Nostalgia Critic: (voiceover) He's a savage beast, but he listens to Beethoven. He feeds on the innocent, but is still intelligent and well-spoken. We've seen smart villains before, but what really separates him from other villains is two things: One is his age. The idea that a person this young would be doing so many terrible things is pretty disturbing. The second is just how much he enjoys it. The smile on his face is just pure delight. He is in heaven. There is no remorse on what he is doing. For him, causing people pain is like reaching nirvana; nirvana on a roller coaster. He simply loves every minute of it, to a point where he actually hums "Singing in the Rain" while raping an older woman. This scene is so traumatizing that there's still people out there who can't listen to that musical.

(A clip from Singin' in the Rain plays)

Don Lockwood (Gene Kelly): (sings)I'm singin' in the rain, just singin' in the-- ♪

Nostalgia Critic: RAPIST! (He takes a gun and shoots at Gene Kelly, causing an explosion)

Nostalgia Critic: (voiceover) One of the most controversial characters in both film and literature, Alex is one of the scariest schoolchildren you'll ever come across.

Alex DeLarge: I've taught you much, my little droogies.

(Interlude to the next entry)

#6[edit | edit source]

Nostalgia Critic: (voiceover) Number 6: Norman Bates from Psycho. Yet another character who just sort of keeps you guessing and guessing. You can't figure out if he's a good guy, a bad guy, an innocent pawn or an evil plotter. All you know is that he's obsessed with his mother, and the less you know about that, the better.

Marion Crane: Do you go out with friends?

Norman Bates: Well, a...a boy's best friend is his mother.

Nostalgia Critic: (voiceover) Every time you see him, you get nervous; you can't tell if he's just a poor soul or a time bomb waiting to go off.

Norman Bates: We all go a little mad sometimes. (He smiles nervously)

Nostalgia Critic: (voiceover) His twitching and sudden mood swings keeps the character a complete mystery until the very end. And, without actually giving away the twist ending, let's just say every movie nowadays that does have a twist ending owes everything to this film.

Norman Bates: You don't understand. I don't hate her. I hate what she's become.

Nostalgia Critic: (voiceover) If you haven't seen the movie yet, check it out, and see how influential both the film and his performance was. And speaking of influences, were do you think Alex got his smile from?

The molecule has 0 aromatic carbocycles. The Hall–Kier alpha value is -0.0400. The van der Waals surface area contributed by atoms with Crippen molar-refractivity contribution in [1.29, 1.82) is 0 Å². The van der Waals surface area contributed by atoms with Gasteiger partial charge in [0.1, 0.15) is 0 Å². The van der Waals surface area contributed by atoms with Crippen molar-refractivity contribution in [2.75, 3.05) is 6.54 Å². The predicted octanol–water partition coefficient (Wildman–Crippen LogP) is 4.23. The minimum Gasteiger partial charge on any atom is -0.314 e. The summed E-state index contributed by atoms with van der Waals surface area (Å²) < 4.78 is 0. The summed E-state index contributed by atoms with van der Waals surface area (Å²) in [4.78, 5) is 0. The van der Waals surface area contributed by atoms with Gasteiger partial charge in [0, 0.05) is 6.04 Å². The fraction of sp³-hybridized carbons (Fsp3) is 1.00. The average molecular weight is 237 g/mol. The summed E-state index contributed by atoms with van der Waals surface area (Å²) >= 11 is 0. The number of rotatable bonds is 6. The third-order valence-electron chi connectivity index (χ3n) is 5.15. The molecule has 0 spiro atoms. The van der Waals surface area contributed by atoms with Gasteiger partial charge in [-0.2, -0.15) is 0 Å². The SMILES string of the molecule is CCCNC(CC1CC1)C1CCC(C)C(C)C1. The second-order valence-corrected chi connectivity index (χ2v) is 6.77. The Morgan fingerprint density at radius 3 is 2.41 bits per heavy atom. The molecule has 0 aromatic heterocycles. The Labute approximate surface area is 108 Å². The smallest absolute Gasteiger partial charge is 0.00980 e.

Norman Bates: But she's harmless. She's as harmless as one of those stuffed birds.

Nostalgia Critic: (voiceover) Oh, and if you're thinking about seeing the shot-by-shot remake, I have one thing to say to you: Vince Vaughn as Norman Bates.

(Nostalgia Critic plays a pretend jack-in-the-box with the word "FAIL" popping out.)

(Interlude to the next entry)

#5[edit | edit source]

Nostalgia Critic: (voiceover) Number 5: The Gemini Killer from Exorcist III. This film is sort of like the Planet of the Apes movies. If you can buy the absurdity of it all, it's actually a pretty damn good film. You just really gotta stretch your suspension of disbelief; and one of the things that makes it so effective is Brad Dourif and Jason Miller as the Gemini Killer. Sort of a long story, but after the death of Damien in the first Exorcist movie, another spirit, known as the Gemini Killer, sneaks in. Therefore, we sometimes see the person as Damien or as the killer, and both are pretty damn scary. Jason Miller does well switching personalities...

Gemini Killer (Jason Miller): There is suffering over there. They can be cruel.

Lieutenant Kinderman: Who is "they"?

Gemini Killer (Jason Miller): Never mind. (He makes a demonic roaring sound before Kinderman places a hand over one of his ears) I do that rather well, don't you think?

Nostalgia Critic: (voiceover) ...while Brad Dourif does well actually being one of the personalities.